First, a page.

Wherever the artist Vivian Qiu travels – sitting on the train, watching over a lake – she braids in the sound, smell and the essence of that place. In this way the Life Line Cord captures life’s moments, stories and body sensation.
Join her and learn the technique of Japanese Kumihimo braiding. It’s a traditional Japanese artform of braiding threads into cords for garments or decoration.
Through Vivian’s meditative approach, whatever
your body is feeling is recorded directly into this ‘Life Line’ cord. This braiding is something you can for some quiet time, while having a
conversation with yourself, or something you can do with your hands while chatting away with friends.
This class is suitable for absolute beginners. All material is included.
What we will cover?
In this workshop you will learn the Japanese Kumihimo technique of braiding.
Kumihimo literally meaning “gathered threads”. You’ll learn to use a special tool to guide your braiding.
Learn the steps the begin a braid and finish off a braid, and the main braiding technique. This means you can begin a project in class and continue as long as you like, knowing how to finish off a project when you’re done. And then repeat! You might find you have a new meditative hobby!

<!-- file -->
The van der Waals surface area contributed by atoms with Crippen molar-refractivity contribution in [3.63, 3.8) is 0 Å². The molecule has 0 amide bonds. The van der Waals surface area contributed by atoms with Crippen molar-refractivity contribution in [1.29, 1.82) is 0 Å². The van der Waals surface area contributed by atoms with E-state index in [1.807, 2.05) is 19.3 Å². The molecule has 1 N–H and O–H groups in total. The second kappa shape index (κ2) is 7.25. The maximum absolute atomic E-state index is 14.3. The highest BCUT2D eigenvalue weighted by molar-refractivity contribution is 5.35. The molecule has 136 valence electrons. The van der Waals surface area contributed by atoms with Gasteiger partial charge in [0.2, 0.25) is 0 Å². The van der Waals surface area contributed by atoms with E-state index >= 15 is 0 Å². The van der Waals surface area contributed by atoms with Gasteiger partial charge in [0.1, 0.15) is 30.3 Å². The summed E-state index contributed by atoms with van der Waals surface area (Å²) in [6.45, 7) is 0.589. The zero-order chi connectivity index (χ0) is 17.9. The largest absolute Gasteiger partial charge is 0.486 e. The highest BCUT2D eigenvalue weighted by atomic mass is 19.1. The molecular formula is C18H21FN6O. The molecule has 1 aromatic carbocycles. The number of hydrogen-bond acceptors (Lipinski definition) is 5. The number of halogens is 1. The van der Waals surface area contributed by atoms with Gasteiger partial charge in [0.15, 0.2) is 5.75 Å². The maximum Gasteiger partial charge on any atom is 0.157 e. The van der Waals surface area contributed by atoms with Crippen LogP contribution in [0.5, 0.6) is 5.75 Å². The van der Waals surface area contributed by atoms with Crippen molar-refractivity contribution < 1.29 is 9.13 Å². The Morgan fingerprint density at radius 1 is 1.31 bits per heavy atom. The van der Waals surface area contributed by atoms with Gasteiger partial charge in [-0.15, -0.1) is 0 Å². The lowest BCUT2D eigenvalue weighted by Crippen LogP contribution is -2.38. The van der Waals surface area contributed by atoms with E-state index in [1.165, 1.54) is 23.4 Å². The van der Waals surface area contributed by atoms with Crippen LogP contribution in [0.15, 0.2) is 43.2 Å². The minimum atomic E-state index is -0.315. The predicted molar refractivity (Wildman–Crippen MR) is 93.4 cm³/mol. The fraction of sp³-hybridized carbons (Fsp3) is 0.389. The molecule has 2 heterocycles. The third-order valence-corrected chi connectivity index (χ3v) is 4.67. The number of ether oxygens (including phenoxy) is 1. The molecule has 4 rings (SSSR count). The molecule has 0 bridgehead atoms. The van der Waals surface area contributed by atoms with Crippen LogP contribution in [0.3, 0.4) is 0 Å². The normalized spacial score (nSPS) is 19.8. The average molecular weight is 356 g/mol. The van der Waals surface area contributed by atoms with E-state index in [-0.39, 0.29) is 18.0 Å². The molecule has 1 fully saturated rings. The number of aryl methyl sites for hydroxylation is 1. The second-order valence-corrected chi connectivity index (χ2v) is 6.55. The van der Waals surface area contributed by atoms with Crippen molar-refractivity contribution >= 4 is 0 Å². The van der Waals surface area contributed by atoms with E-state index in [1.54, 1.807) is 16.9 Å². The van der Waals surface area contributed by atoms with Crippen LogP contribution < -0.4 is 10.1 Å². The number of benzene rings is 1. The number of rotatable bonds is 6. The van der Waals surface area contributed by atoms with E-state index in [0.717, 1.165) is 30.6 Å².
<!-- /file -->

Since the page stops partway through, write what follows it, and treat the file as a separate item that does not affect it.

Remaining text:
- Wheelchair Accessible Venue
- Gender Neutral Bathrooms
- Quiet Spaces
- Discounted Early Bird Tickets
- Free Tickets for First Nation Attendees
- Auslan Interpreted Upon Request
Who will be teaching?
Vivian Qiu (she/her) is a sentimental jewellery designer. She holds a Bachelor (Honours) degree in Fashion Design in RMIT. Her jewellery practice focuses on reflective designing based on emotions, stories, and memories.
She explores a variety of non-traditional materials in her practice, including rice fabric created by herself, recycled electrical wires, treated fabric and so on.
She has been running creative hands-on workshops since 2015. She has worked with Signal, City of Melbourne, Geelong Wool Museum, and Immigration Museum. You can follow her on Instagram.
Photo by Anna Tarazevich from Pexels
Any other questions or ways we can assist with accessibility? Just email Maddy (she/her) at firstname.lastname@example.org